For a homebrewer growing hops in the backyard, hop harvest is a lot more work. The tendricles that allow hops to climb can really irritate the skin. Gloves and long sleeves are a must. On a still-warm late August day it can be quite hot. I drank three bottles of water while picking cones off of my first bine.
The cones on the bine will ripen at different times. One advantage a home-grower has is the ability to pick the cones as they ripen over a period of time. For a large commercial grower this is entirely impractical.
Last year I planted five rhizomes: Willamette, Northern Brewer, Chinook, Cascade, Centennial. I clipped the Cascade with my edger and it never grew back. The other four plants did grow nicely their first year.
First-year hops typically don't yield many cones if they even do at all. The Northern Brewer actually yielded quite a bit. Enough for me to brew a batch, a California Common I named Uncommon First Harvest. Using the pick as you go method, I was able to dry the hops on a screen. After tasting the beer I brewed the lack of hop flavor made it pretty clear that I picked the hops too soon. There was almost no hop flavor, but the Muntons Crystal malt flavor really came through and I thoroughly enjoyed the beer.
For this year I planted three new hop plants, not rhizomes: Cluster, Brewers Gold, and Canadian Red Vine. The Cluster and Brewers Gold were purchased with the idea of using them in historic recipes. Canadian Red Vine on the other hand I had never heard of. It's supposed cherry flavor sounded interested. That it has French-Canadian origin (like me!), made me think it would grow well in New England.
Here is a rundown of how my plants did this year
Northern Brewer: Again this was my most vigorous grower. The cones were ready for harvest the fourth week of August. I knew the cones were ready when I saw more yellow lupulin than when I harvested last year, and some of the leaves were just starting to yellow and brown ever so slightly. The clincher was when I rubbed a cone in my hands I could see and feel the hop oil in my hands. With the huge volume of cones, I elected to harvest them all at once. I could barely fit the yield in a five-gallon bucket.
|Look at all of those cones!|
|I could barely fit the plant in the frame. Lots of shoots with good|
|The Centennial in the shade. It isn't high enough to clear the|
|The Willamette produced a few cones in year two and does look|
pretty hanging off of my porch,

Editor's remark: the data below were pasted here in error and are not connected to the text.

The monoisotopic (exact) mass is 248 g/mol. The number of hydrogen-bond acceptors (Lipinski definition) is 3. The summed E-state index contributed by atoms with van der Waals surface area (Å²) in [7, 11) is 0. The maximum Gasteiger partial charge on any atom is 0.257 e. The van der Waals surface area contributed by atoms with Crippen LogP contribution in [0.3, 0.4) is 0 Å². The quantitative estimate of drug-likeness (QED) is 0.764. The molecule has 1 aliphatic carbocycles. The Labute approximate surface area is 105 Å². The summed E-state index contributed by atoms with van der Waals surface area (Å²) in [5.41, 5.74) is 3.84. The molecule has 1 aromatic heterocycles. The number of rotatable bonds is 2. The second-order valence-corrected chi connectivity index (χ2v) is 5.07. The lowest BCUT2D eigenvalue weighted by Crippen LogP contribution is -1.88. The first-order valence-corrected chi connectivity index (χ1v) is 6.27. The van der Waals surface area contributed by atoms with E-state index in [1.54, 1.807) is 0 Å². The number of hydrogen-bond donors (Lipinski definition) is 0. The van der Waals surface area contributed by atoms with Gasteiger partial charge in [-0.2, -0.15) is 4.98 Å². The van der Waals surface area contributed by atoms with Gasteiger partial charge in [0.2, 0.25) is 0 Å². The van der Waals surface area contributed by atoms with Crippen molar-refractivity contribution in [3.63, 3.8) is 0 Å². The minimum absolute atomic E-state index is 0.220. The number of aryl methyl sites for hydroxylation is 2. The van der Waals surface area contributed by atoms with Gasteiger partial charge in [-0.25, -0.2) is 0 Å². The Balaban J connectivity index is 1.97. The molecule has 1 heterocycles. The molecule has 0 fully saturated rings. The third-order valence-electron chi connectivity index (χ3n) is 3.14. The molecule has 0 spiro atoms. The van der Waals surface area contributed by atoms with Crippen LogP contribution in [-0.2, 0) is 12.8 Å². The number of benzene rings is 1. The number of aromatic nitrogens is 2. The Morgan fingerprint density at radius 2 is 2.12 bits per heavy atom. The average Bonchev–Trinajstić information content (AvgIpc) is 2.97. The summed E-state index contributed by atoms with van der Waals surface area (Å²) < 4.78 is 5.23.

Cluster and Brewers Gold: Planting dormant plants as opposed to rhyzomes is that plants are supposed to grow more vigorously their first year. That was not the case with these two. I planted these along my fence on either side of the Northern Brewer where I thought they would get the most sunlight. Instead the Norther Brewer shaded out both of these. The Cluster eventually slowly started to grow. With the Northern Brewer cut down it should have six to eight weeks of warm weather and sunlight to help the root system for next year.
|The Cluster is the thin plant to the right.|
The Brewers Gold never took off in it's original location. I replanted it along my porch next to the stairs. While that location is blocked from the morning sun, it does get plenty of sun from mid-afternoon onward. It did slowly start to take off a little bit in its new location.
|Believe it or not this is improvement.|
Canadian Red Vine: By the time my new plants arrived I had completely forgotten that I ordered this one. I planted it along the porch just to see how it would do. I was concerned about the lack of morning sunlight which proved not to be an issue at all. The plant reached the top of the porch, then found a cable line along the side of the house, and worked it's way up that. The plant has produced plenty of cones that probably won't be ready to harvest for another few weeks.
|The roofline on the porch is probably 15'-20' high.|
Expecting a larger yield, I purchased some new toys to properly store my homegrown hops. I bought a food dehydrator to speed up the drying process. There are all kinds of DIY hop drying projects that involve box fans, building wood frames, and stapling screens to them. The dehydrator I purchased was $80, but give me a turnkey solution and I will take it every time. I can also use the machine to make beef jerky! To store my dried hops I bought a vacuum sealer.
|I end up with 6oz of dried hops per batch.|
The dehydrator is working great! With the temperature set at 95F the hops dry in nine hours. With the huge yield of Northern Brewer I will probably have to run five to six batches to dry them all. Wet hops, hops that are picked fresh off the bine, will start to get moldy after three days. I should just be able to get them all dry by then.
I weighed out my dried hops into two ounce bags which were then vacuum-sealed. The bags for the vacuum sealer come in a roll and it took some trial and error to figure out how large of a bag to cut. As I work through these hops the next challenge might be to find enough fridge
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